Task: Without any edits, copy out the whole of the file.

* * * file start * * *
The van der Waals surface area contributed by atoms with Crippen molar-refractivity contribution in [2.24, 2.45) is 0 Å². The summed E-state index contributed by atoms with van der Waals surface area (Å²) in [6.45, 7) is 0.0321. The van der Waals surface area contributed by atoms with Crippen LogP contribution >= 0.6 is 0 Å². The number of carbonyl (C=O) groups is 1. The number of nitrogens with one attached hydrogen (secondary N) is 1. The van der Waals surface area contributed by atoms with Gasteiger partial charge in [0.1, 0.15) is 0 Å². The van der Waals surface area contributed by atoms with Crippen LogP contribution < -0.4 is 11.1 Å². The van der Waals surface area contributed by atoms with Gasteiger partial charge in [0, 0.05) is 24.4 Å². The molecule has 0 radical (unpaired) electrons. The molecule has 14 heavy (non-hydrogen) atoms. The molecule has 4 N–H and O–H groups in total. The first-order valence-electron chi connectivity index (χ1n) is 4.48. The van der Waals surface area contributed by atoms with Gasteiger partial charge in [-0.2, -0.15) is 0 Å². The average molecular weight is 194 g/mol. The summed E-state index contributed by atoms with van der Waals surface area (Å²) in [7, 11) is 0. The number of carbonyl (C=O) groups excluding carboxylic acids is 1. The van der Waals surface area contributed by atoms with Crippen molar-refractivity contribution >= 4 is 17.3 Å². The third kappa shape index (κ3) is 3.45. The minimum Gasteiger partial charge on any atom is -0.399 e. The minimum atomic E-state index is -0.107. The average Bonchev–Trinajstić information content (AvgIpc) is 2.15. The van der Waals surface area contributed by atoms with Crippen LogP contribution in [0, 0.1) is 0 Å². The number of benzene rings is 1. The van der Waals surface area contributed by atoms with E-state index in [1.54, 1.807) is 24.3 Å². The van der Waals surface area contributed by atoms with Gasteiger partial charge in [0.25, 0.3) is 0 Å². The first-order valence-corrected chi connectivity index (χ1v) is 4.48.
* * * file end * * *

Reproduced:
The van der Waals surface area contributed by atoms with Crippen molar-refractivity contribution in [2.24, 2.45) is 0 Å². The summed E-state index contributed by atoms with van der Waals surface area (Å²) in [6.45, 7) is 0.0321. The van der Waals surface area contributed by atoms with Crippen LogP contribution >= 0.6 is 0 Å². The number of carbonyl (C=O) groups is 1. The number of nitrogens with one attached hydrogen (secondary N) is 1. The van der Waals surface area contributed by atoms with Gasteiger partial charge in [0.1, 0.15) is 0 Å². The van der Waals surface area contributed by atoms with Crippen LogP contribution < -0.4 is 11.1 Å². The van der Waals surface area contributed by atoms with Gasteiger partial charge in [0, 0.05) is 24.4 Å². The molecule has 0 radical (unpaired) electrons. The molecule has 14 heavy (non-hydrogen) atoms. The molecule has 4 N–H and O–H groups in total. The first-order valence-electron chi connectivity index (χ1n) is 4.48. The van der Waals surface area contributed by atoms with Gasteiger partial charge in [-0.2, -0.15) is 0 Å². The average molecular weight is 194 g/mol. The summed E-state index contributed by atoms with van der Waals surface area (Å²) in [7, 11) is 0. The number of carbonyl (C=O) groups excluding carboxylic acids is 1. The van der Waals surface area contributed by atoms with Crippen molar-refractivity contribution >= 4 is 17.3 Å². The third kappa shape index (κ3) is 3.45. The minimum Gasteiger partial charge on any atom is -0.399 e. The minimum atomic E-state index is -0.107. The average Bonchev–Trinajstić information content (AvgIpc) is 2.15. The van der Waals surface area contributed by atoms with Crippen LogP contribution in [0, 0.1) is 0 Å². The number of benzene rings is 1. The van der Waals surface area contributed by atoms with E-state index in [1.54, 1.807) is 24.3 Å². The van der Waals surface area contributed by atoms with Gasteiger partial charge in [0.25, 0.3) is 0 Å². The first-order valence-corrected chi connectivity index (χ1v) is 4.48.